Tropical Gardenias

Some of the tropical gardenia varieties are known for having the most gorgeous aromas. Tahitian gardenias have leathery petals similar to magnolias and prefer full sun to part shade. They will tolerate soils on the alkaline side and should be fertilized quarterly with palm fertilizer. Vietnamese gardenias can be a little more challenging to keep happy. They are more prone to nematodes, need evenly moist acidic soils, and can be prone to leaf yellowing in environments without sufficient iron in the soil. When properly cared for, both gardenia varieties produce intoxicating aromas and charming blooms.

Crinium Lily

The pleasant aroma and giant clumping growth habit of this lily add a lot of attitude to the landscape. Crinum blooms are visually interesting flowers with tassel-like petals, which creates a dramatic backdrop or focal point in any garden design. This perennial prefers a spot in the sun and tolerates average, well-drained soil. Crinum lily also likes a monthly dose of balanced fertilizer.

Night-Blooming Jasmine

Despite their name, night blooming jasmine is not a true jasmine species but they smell just as sweet. Their potent perfume, released only in the evening, is reason enough to enjoy a nightcap on the patio. These tropical evergreen shrubs do best in full sun with manure-enriched soil. They require fertilization three times per year.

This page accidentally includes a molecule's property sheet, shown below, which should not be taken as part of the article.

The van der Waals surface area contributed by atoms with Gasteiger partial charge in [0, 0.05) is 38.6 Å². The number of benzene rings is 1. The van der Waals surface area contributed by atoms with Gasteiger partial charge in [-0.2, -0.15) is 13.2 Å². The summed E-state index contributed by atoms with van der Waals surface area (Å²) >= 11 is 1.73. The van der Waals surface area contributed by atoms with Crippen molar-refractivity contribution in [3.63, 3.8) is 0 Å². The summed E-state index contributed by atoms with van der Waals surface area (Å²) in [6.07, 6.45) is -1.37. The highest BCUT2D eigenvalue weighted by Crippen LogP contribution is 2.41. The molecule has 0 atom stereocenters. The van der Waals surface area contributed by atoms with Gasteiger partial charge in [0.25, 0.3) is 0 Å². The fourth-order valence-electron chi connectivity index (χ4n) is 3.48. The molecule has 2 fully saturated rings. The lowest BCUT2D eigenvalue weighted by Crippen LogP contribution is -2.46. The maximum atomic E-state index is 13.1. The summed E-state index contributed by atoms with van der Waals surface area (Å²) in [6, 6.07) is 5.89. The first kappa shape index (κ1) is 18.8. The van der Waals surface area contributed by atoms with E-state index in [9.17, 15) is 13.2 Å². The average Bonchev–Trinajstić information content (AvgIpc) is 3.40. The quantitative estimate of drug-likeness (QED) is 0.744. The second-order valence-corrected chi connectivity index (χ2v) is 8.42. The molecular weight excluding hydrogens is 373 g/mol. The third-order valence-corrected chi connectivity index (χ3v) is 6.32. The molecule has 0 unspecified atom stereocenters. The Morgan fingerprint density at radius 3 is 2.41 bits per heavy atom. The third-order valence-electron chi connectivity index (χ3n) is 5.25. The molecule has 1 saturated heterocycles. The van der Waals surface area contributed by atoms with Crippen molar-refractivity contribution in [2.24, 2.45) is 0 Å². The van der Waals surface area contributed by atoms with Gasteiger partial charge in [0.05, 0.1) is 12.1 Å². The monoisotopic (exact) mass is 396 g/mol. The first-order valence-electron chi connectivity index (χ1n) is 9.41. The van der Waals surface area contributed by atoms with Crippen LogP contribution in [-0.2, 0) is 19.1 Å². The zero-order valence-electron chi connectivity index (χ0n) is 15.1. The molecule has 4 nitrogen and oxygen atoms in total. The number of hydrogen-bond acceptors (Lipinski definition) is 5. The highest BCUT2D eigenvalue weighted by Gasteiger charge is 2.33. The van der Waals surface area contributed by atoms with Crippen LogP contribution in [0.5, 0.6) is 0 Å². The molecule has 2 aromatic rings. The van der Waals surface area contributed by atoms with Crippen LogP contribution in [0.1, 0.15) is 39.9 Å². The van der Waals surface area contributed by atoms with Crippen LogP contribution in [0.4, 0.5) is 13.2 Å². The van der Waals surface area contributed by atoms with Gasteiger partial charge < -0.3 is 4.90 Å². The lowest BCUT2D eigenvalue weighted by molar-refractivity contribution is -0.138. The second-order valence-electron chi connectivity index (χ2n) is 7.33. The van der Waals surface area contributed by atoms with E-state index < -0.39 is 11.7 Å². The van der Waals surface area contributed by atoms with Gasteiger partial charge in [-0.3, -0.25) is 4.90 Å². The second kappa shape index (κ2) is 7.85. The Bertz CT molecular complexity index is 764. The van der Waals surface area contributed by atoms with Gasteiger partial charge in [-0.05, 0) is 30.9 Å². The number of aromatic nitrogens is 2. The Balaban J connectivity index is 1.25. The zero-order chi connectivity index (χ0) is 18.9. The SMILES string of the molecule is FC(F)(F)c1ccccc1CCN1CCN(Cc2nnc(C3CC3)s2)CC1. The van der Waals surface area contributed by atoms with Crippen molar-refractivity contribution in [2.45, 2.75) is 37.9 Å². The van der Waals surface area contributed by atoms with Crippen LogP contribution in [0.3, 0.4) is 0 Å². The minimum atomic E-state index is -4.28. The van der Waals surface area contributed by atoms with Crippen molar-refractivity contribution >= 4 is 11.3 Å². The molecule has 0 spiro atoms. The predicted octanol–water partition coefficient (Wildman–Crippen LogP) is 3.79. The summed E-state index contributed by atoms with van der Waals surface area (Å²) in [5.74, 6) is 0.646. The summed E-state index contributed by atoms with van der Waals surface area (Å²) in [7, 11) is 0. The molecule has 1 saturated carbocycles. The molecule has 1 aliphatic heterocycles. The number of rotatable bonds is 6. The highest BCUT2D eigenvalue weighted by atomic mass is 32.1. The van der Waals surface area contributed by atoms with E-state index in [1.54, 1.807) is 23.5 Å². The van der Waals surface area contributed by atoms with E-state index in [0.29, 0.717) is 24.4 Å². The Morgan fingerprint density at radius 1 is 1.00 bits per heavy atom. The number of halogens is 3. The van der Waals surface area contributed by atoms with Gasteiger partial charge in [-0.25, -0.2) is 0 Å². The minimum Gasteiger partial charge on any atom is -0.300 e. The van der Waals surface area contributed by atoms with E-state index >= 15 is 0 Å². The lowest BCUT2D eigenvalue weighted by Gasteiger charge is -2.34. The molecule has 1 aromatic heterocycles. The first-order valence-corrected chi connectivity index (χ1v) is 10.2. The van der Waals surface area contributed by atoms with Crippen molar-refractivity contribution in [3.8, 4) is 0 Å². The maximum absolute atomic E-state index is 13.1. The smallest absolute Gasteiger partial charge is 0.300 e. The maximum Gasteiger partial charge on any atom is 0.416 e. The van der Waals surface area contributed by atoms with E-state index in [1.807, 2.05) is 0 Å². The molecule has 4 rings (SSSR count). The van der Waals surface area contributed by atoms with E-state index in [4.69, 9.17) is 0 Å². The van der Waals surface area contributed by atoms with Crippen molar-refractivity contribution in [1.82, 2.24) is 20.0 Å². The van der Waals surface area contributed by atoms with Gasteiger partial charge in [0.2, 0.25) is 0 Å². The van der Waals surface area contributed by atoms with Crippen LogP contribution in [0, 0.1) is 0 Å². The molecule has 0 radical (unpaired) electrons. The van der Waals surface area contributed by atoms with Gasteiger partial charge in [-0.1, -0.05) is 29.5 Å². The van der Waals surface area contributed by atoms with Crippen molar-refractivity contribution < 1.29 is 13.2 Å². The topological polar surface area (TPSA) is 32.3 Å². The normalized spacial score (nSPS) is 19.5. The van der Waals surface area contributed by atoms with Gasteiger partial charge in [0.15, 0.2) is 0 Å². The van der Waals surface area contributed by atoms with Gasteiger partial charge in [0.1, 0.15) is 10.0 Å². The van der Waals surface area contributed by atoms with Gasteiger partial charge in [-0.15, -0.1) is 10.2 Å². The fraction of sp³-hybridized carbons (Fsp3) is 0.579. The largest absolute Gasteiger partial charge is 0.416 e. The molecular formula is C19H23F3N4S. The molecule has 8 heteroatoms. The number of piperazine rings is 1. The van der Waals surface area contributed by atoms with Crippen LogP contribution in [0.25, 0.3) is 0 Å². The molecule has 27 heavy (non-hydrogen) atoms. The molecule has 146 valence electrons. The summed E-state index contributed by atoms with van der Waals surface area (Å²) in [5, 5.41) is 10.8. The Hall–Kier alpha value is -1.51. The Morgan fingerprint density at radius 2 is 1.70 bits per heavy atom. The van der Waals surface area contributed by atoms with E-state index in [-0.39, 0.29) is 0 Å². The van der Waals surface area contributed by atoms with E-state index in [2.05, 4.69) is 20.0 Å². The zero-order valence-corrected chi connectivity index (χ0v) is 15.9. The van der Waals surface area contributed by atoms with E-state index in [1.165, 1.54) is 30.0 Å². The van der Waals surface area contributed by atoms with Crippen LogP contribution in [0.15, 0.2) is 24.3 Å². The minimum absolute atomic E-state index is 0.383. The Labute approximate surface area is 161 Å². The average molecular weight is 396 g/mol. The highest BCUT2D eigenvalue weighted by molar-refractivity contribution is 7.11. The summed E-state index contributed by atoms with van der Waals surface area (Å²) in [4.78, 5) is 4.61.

fragrant plants duranta


Golden Dewdrop (Duranta)

These magnificent shrubs often display their gorgeous purple flowers and golden yellow berries at the same time. They look great in containers or as space fillers in front or back yards, but they require breathing room from other plants due to their size. The shrubs are moderately salt tolerant and prefer fertilizing three times per year. Special care should be taken while pruning, as the leaves can irritate the skin.

Sweet Almond (Aloysia)

This almond-scented shrub produces clusters of attractive spiked flowers when in bloom. Sweet Almond is a great addition for gardeners looking to attract more butterflies. The shrub is vigorous and tolerates drought well, and requires very little irrigation once established. Prune Sweet Almond between bloom cycles to keep them from getting leggy.

Henna

You’re probably already aware of henna’s reputation as a natural dye, but they’re also known for their highly fragrant flowers. Henna is very tolerant of different soil types and has no trouble with our South Florida heat. However, as a native plant to climates prone to monsoons, henna should be watered deeply occasionally and then left to dry for long periods in between.

Rose

Easily the most iconic of all scented flowers, the countless color varieties of roses are undeniably beautiful. Keep in mind, these different varieties often boast different scents as well, and some don’t smell very much at all, so if you’re planting for scent, double-check that the variety you’re getting has an aroma that you enjoy. Some smell tangy and citrusy, whereas others smell more like traditional floral perfumes.

The natural scents of fragrant flowers are absolutely incomparable. When you add aromatic plants into your backyard landscape, the ambience becomes that much more lovely. Snip off a few sprigs to pop in a vase for the house, and you can enjoy the sweet perfume of your new plants throughout your home.